December 4, 2022

A commercial bank warned the public to be wary of new cyber attacks to prevent being a victim of fraudulent activities that have been on the rise due to the shift to digital transactions.

Security Bank advised the public to be cautious of three common forms of fraud that thieves use – phishing, vishing, and smishing.

Phishing involves the sending of emails to clients by fraudsters who trick them into entering their personal information into misleading websites. These emails are written in a way that causes clients to panic and reveal their banking details.

Vishing is a form of phishing that occurs over the phone wherein a fraudster pretends to be a bank representative and asks questions that lead unsuspecting clients to disclose their sensitive information, while smishing is a technique where fraudsters use text messages with instructions that lure vulnerable clients into sending back their personal information.

“Since many individuals work from home, most of them use online or mobile banking. What happens now is fraudsters pretend to be bank representatives to steal personal information, or worse, authorize transactions through OTP (one-time pin) sharing, among the few,” said Colin Dinn, executive vice president, Segment Head for Enterprise Techno-logy and Operations at Security Bank. 

To help the public remain vigilant against the threat of various scams, Security Bank shared tips on how to avoid cyberattacks:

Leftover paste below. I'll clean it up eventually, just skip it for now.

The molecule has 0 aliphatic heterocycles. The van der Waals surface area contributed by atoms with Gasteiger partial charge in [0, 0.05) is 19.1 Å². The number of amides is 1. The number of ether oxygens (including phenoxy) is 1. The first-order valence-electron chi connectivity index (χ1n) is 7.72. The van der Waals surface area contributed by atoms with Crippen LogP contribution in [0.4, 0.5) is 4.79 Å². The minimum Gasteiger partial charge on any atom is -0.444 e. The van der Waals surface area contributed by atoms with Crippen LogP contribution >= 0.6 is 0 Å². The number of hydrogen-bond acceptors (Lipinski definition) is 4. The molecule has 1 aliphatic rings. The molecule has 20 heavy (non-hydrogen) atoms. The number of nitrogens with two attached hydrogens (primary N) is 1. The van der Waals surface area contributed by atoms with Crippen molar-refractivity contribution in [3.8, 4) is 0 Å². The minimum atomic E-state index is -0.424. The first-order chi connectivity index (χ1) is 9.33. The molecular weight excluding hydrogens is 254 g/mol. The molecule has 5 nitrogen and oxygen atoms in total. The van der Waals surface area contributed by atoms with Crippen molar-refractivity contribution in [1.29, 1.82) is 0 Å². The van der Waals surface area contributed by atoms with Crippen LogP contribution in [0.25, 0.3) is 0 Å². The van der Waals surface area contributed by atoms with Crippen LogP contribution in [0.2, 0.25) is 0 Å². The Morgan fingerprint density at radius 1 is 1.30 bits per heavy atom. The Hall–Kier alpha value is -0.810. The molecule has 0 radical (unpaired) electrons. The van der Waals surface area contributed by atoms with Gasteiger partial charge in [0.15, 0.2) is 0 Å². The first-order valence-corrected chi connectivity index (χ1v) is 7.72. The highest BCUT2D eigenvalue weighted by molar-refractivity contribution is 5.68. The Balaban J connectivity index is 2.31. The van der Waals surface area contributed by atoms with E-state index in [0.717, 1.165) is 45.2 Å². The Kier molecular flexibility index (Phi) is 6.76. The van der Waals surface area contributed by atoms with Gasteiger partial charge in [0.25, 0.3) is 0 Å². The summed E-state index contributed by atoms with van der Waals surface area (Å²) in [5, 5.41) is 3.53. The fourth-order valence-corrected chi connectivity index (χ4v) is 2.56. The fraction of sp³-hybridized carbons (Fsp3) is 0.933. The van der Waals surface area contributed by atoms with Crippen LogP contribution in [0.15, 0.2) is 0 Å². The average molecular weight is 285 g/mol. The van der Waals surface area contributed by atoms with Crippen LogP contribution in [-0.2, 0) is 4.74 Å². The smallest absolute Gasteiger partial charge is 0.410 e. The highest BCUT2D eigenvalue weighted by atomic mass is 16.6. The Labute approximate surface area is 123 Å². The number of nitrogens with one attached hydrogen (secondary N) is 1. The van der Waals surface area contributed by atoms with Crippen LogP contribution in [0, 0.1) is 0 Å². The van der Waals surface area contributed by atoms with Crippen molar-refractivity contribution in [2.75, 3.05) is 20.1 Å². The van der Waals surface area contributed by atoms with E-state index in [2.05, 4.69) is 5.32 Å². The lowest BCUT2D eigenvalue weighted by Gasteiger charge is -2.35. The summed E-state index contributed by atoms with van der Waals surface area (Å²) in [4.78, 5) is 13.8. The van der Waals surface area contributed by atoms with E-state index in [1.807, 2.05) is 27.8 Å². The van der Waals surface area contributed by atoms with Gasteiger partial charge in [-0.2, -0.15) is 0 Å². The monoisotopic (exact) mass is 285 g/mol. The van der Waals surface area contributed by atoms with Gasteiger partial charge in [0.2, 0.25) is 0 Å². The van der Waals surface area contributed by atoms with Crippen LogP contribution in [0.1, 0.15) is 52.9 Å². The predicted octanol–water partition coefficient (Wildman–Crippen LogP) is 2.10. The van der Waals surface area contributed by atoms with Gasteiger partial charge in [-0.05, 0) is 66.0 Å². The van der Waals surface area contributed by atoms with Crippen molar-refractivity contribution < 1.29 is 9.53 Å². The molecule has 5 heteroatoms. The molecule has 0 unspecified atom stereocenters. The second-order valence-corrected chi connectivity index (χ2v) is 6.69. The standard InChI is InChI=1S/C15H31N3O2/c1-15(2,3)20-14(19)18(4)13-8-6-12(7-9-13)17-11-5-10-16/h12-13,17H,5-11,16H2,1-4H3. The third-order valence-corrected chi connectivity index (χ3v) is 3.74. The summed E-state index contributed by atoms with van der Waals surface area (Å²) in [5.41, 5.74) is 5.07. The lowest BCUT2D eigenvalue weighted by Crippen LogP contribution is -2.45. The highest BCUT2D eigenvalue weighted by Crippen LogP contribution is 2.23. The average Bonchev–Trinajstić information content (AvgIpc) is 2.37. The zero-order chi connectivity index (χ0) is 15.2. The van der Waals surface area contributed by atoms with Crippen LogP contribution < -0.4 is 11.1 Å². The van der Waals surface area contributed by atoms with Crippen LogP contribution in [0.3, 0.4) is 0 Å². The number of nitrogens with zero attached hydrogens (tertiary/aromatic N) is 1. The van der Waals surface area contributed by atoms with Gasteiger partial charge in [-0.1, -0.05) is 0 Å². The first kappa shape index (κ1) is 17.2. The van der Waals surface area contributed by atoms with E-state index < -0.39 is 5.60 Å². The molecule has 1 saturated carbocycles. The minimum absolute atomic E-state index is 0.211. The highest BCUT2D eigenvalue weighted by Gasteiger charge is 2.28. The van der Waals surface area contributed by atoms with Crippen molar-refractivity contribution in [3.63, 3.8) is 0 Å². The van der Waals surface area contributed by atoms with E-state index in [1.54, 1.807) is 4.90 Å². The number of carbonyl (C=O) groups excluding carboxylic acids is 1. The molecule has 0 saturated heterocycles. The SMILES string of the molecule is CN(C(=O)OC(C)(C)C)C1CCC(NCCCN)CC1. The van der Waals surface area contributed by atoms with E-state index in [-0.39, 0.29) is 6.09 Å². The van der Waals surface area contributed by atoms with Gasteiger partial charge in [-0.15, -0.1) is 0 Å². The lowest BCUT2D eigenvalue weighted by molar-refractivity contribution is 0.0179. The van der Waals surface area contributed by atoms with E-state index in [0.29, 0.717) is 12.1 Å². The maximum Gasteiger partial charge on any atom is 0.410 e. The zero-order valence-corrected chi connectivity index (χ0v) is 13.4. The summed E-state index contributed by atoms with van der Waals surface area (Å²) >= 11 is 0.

Be skeptical when an unknown caller starts asking for your personal information (e.g. full name, birthdate, SSS number, TIN, bank credentials, etc.);

Don’t be afraid to ask questions that will give you a hint if the caller and the call itself are legitimate (e.g. “How did you get my contact details?,” “What is your agent ID number?” etc.);

Don’t be easily persuaded. Fraudsters are trained to sound very convincing. They might even have researched about you and your personal background (family, friends, interests, etc.);

To be sure that you are dealing with authorized representatives from Security Bank, contact the bank through the number on the official website and not the number provided by the caller;

Refrain from posting your contact details and other personal information on social media; and

If skeptical with OTPs sent (ex. multiple OTPs), do not immediately key-in. Report to your bank before pursuing the transaction.

Remember that Security Bank will never ask for OTP, Personal Identification Number, Card Verification Code or the three-digit found at the back of a credit card or debit card, and passwords.

Security Bank encouraged its clients to report suspicious activities by calling its fraud hotline at 8-814-2664 or send a message on Viber at 0917-893-0111. – Press release